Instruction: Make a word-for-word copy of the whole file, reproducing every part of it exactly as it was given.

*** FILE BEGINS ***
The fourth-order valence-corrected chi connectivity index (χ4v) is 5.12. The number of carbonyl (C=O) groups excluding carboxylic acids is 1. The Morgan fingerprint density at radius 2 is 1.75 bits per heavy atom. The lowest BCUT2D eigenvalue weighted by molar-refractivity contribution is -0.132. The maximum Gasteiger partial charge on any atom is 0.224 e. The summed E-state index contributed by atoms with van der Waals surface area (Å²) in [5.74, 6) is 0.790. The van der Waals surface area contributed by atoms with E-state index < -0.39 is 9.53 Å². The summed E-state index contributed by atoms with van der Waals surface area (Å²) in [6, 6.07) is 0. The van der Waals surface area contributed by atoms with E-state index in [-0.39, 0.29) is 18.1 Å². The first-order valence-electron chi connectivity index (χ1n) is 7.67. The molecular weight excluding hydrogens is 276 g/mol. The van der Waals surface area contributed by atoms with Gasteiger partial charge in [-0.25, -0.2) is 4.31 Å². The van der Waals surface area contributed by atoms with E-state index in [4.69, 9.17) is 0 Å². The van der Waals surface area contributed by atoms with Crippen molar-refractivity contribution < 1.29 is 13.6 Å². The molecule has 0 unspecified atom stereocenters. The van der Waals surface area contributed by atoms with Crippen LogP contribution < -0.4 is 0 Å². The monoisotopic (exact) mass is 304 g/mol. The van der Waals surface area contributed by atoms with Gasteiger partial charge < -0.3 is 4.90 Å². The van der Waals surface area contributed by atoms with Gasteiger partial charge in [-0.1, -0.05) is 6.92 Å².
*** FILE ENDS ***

The fourth-order valence-corrected chi connectivity index (χ4v) is 5.12. The number of carbonyl (C=O) groups excluding carboxylic acids is 1. The Morgan fingerprint density at radius 2 is 1.75 bits per heavy atom. The lowest BCUT2D eigenvalue weighted by molar-refractivity contribution is -0.132. The maximum Gasteiger partial charge on any atom is 0.224 e. The summed E-state index contributed by atoms with van der Waals surface area (Å²) in [5.74, 6) is 0.790. The van der Waals surface area contributed by atoms with E-state index < -0.39 is 9.53 Å². The summed E-state index contributed by atoms with van der Waals surface area (Å²) in [6, 6.07) is 0. The van der Waals surface area contributed by atoms with E-state index in [-0.39, 0.29) is 18.1 Å². The first-order valence-electron chi connectivity index (χ1n) is 7.67. The molecular weight excluding hydrogens is 276 g/mol. The van der Waals surface area contributed by atoms with Gasteiger partial charge in [-0.25, -0.2) is 4.31 Å². The van der Waals surface area contributed by atoms with E-state index in [4.69, 9.17) is 0 Å². The van der Waals surface area contributed by atoms with Crippen molar-refractivity contribution < 1.29 is 13.6 Å². The molecule has 0 unspecified atom stereocenters. The van der Waals surface area contributed by atoms with Crippen LogP contribution < -0.4 is 0 Å². The monoisotopic (exact) mass is 304 g/mol. The van der Waals surface area contributed by atoms with Gasteiger partial charge < -0.3 is 4.90 Å². The van der Waals surface area contributed by atoms with Gasteiger partial charge in [-0.1, -0.05) is 6.92 Å².